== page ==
Economics at your fingertips  

Dropouts Need Not Apply? The Minimum Wage and Skill Upgrading

Jeffrey Clemens (), Lisa B. Kahn and Jonathan Meer

Journal of Labor Economics, 2021, vol. 39, issue S1, S107 - S149

Abstract: We explore whether minimum wage increases result in substitution from lower-skilled to slightly higher-skilled labor. Using 2011–16 American Community Survey (ACS) data, we show that workers employed in low-wage occupations are older and more likely to have a high school diploma following recent statutory minimum wage increases. To better understand the role of firms, we examine the Burning Glass vacancy data. We find increases in a high school diploma requirement following minimum wage hikes, consistent with our ACS evidence on stocks of employed workers. We see substantial adjustments to requirements both within and across firms.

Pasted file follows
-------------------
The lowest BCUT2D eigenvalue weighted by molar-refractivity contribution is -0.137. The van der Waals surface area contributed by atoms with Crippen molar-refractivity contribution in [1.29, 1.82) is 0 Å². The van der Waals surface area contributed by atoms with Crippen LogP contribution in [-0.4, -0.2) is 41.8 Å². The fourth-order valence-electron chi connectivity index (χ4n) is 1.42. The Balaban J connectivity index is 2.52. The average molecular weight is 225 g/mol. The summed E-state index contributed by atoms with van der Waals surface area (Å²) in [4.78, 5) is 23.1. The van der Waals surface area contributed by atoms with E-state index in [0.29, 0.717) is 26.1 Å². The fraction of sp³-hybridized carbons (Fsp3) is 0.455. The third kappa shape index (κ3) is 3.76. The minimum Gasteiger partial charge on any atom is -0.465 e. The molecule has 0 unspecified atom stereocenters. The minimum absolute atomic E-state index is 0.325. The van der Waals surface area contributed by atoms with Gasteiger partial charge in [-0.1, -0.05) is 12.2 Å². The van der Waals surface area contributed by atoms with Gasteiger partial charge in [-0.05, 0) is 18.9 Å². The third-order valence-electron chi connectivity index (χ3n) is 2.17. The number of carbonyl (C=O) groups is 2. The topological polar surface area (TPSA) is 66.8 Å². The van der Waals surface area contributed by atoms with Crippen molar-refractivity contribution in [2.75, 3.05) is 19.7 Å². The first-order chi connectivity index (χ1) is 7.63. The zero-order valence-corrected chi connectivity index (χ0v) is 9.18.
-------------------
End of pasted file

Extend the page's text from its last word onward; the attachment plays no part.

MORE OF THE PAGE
Date: 2021
References: Add references at CitEc
Citations: View citations in EconPapers (4) Track citations by RSS feed

Downloads: (external link) (application/pdf) (text/html)
Access to the online full text or PDF requires a subscription.

Related works:
Working Paper: Dropouts Need Not Apply? The Minimum Wage and Skill Upgrading (2020) Downloads
This item may be available elsewhere in EconPapers: Search for items with the same title.

Export reference: BibTeX RIS (EndNote, ProCite, RefMan) HTML/Text

Persistent link:

Access Statistics for this article

More articles in Journal of Labor Economics from University of Chicago Press
Bibliographic data for series maintained by Journals Division ().

Page updated 2021-06-16
Handle: RePEc:ucp:jlabec:doi:10.1086/711490